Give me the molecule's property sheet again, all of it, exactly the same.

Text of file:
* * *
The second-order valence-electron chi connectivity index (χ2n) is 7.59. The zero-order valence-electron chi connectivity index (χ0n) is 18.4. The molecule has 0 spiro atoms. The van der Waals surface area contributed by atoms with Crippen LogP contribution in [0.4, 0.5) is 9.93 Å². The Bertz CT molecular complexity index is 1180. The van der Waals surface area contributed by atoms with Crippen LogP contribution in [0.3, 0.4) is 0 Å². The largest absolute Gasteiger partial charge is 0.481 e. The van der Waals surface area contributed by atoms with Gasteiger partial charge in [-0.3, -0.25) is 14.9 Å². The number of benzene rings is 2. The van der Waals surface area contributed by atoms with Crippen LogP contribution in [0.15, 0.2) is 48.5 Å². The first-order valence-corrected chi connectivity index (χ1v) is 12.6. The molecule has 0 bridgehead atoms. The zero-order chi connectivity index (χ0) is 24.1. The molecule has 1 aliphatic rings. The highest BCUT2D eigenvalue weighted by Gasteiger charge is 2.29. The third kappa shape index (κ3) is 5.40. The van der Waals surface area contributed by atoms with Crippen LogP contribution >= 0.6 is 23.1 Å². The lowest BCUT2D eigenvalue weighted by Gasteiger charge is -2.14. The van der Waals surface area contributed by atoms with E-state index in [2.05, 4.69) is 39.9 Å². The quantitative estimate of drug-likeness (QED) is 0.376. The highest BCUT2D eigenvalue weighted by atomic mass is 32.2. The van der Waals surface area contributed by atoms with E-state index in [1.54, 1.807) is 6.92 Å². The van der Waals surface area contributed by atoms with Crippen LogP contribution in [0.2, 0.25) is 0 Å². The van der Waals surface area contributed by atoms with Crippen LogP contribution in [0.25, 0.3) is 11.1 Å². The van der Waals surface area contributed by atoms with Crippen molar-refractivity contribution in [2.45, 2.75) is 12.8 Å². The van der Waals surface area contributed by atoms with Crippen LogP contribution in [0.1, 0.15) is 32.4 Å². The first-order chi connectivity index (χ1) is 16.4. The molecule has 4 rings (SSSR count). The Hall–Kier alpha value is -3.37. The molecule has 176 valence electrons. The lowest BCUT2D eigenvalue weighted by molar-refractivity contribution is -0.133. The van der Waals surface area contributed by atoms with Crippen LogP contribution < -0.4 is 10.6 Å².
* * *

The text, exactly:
The second-order valence-electron chi connectivity index (χ2n) is 7.59. The zero-order valence-electron chi connectivity index (χ0n) is 18.4. The molecule has 0 spiro atoms. The van der Waals surface area contributed by atoms with Crippen LogP contribution in [0.4, 0.5) is 9.93 Å². The Bertz CT molecular complexity index is 1180. The van der Waals surface area contributed by atoms with Crippen LogP contribution in [0.3, 0.4) is 0 Å². The largest absolute Gasteiger partial charge is 0.481 e. The van der Waals surface area contributed by atoms with Gasteiger partial charge in [-0.3, -0.25) is 14.9 Å². The number of benzene rings is 2. The van der Waals surface area contributed by atoms with Crippen LogP contribution in [0.15, 0.2) is 48.5 Å². The first-order valence-corrected chi connectivity index (χ1v) is 12.6. The molecule has 0 bridgehead atoms. The zero-order chi connectivity index (χ0) is 24.1. The molecule has 1 aliphatic rings. The highest BCUT2D eigenvalue weighted by Gasteiger charge is 2.29. The third kappa shape index (κ3) is 5.40. The van der Waals surface area contributed by atoms with Crippen LogP contribution >= 0.6 is 23.1 Å². The lowest BCUT2D eigenvalue weighted by Gasteiger charge is -2.14. The van der Waals surface area contributed by atoms with E-state index in [2.05, 4.69) is 39.9 Å². The quantitative estimate of drug-likeness (QED) is 0.376. The highest BCUT2D eigenvalue weighted by atomic mass is 32.2. The van der Waals surface area contributed by atoms with E-state index in [1.54, 1.807) is 6.92 Å². The van der Waals surface area contributed by atoms with Crippen LogP contribution in [0.2, 0.25) is 0 Å². The van der Waals surface area contributed by atoms with Crippen LogP contribution in [0.25, 0.3) is 11.1 Å². The van der Waals surface area contributed by atoms with Crippen molar-refractivity contribution in [2.45, 2.75) is 12.8 Å². The van der Waals surface area contributed by atoms with Crippen LogP contribution in [0.1, 0.15) is 32.4 Å². The first-order chi connectivity index (χ1) is 16.4. The molecule has 4 rings (SSSR count). The Hall–Kier alpha value is -3.37. The molecule has 176 valence electrons. The lowest BCUT2D eigenvalue weighted by molar-refractivity contribution is -0.133. The van der Waals surface area contributed by atoms with Crippen LogP contribution < -0.4 is 10.6 Å².